Caltech geochemist John Eiler aims to reveal “the genetics of everything”—the history of each molecule in the natural world as written in its isotopic structure. What he finds out could have implications for ventures ranging from the study of meteorites to medical diagnosis and treatment.
The Caltech Associates Innovation in Education Fund helped associate professor of astronomy Dimitri Mawet introduce a new course for astronomy students and modernize the Cahill Optics Laboratory, where researchers experiment with the technology that will be used to explore the universe and search for life elsewhere.
“Caltech has a long history of going after the golden ring—going after the great discoveries—especially if they’re hard and if the payoff is enormous,” declares Kip Thorne (BS ’62), Richard P. Feynman Professor of Theoretical Physics, Emeritus.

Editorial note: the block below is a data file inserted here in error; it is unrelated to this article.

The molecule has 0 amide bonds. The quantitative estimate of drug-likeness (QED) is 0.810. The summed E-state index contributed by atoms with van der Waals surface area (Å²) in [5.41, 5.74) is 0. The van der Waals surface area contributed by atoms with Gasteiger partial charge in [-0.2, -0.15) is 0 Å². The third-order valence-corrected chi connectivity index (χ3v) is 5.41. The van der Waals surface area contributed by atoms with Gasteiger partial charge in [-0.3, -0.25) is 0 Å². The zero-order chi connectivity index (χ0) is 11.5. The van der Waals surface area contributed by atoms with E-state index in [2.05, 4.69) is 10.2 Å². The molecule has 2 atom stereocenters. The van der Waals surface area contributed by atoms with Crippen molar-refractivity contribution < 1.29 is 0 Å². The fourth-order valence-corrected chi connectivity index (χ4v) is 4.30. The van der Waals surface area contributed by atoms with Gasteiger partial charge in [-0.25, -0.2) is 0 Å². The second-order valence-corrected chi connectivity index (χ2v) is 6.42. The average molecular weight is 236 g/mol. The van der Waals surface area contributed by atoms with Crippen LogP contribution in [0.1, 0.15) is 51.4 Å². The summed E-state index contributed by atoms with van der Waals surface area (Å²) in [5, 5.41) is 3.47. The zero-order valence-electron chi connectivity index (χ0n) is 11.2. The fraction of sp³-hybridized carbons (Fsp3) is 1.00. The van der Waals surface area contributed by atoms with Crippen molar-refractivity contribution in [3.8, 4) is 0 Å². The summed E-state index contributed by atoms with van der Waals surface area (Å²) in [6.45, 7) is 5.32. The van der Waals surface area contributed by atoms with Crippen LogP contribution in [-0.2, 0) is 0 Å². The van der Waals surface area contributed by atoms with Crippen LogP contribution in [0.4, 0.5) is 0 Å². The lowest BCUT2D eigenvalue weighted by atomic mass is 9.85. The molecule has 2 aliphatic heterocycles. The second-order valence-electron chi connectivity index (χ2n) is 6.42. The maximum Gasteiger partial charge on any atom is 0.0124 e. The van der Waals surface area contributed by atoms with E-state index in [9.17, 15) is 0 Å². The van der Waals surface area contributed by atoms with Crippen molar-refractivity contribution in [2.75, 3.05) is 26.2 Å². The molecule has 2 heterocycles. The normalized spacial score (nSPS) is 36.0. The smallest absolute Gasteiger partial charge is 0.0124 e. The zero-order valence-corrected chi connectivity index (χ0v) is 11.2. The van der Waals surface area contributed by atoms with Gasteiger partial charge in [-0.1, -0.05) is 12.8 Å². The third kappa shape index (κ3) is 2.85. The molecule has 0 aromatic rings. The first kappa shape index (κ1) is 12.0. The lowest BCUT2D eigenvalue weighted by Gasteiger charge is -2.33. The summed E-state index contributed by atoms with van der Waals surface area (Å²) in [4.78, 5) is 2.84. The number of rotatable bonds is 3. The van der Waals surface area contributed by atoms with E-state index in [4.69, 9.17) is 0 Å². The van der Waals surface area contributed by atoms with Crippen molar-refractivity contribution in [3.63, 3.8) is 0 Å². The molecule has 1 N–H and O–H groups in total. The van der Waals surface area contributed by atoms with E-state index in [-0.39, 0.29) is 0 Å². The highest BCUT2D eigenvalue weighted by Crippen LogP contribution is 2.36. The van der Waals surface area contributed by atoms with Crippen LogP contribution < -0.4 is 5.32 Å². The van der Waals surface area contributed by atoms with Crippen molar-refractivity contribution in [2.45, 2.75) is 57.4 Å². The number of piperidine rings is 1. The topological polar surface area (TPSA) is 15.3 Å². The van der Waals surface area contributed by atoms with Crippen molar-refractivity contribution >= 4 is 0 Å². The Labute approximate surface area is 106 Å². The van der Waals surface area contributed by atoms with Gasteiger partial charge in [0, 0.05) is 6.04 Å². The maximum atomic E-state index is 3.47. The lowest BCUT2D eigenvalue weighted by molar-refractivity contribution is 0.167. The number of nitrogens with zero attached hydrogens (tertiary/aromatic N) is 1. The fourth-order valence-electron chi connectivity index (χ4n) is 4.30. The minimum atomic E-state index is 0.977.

After nearly five decades at Caltech, Tom Soifer is still smiling. The former Kent and Joyce Kresa Leadership Chair of the division of Physics, Mathematics and Astronomy (PMA) continues to advance our understanding of the universe by hunting for dust-obscured galaxies—DOGs—where others can’t see.
Nobel laureate Donald Glaser (PhD ’50) and his family have made a pair of significant commitments to the Caltech community. Scroll down for a slideshow of archival images that trace Glaser’s scientific path and highlight art and music inspired by his work.
After decades of dreaming the Laser Interferometer Gravitational-Wave Observatory (LIGO) into existence, nine years of initial operations, and a five-year period spent installing equipment with upgraded sensitivity, LIGO’s Caltech-led research team resumed listening to the universe in May 2015.
To their immense surprise, detection came almost immediately. At 5:51 a.m. EST on Monday, September 14, 2015, the twin LIGO detectors observed gravitational waves.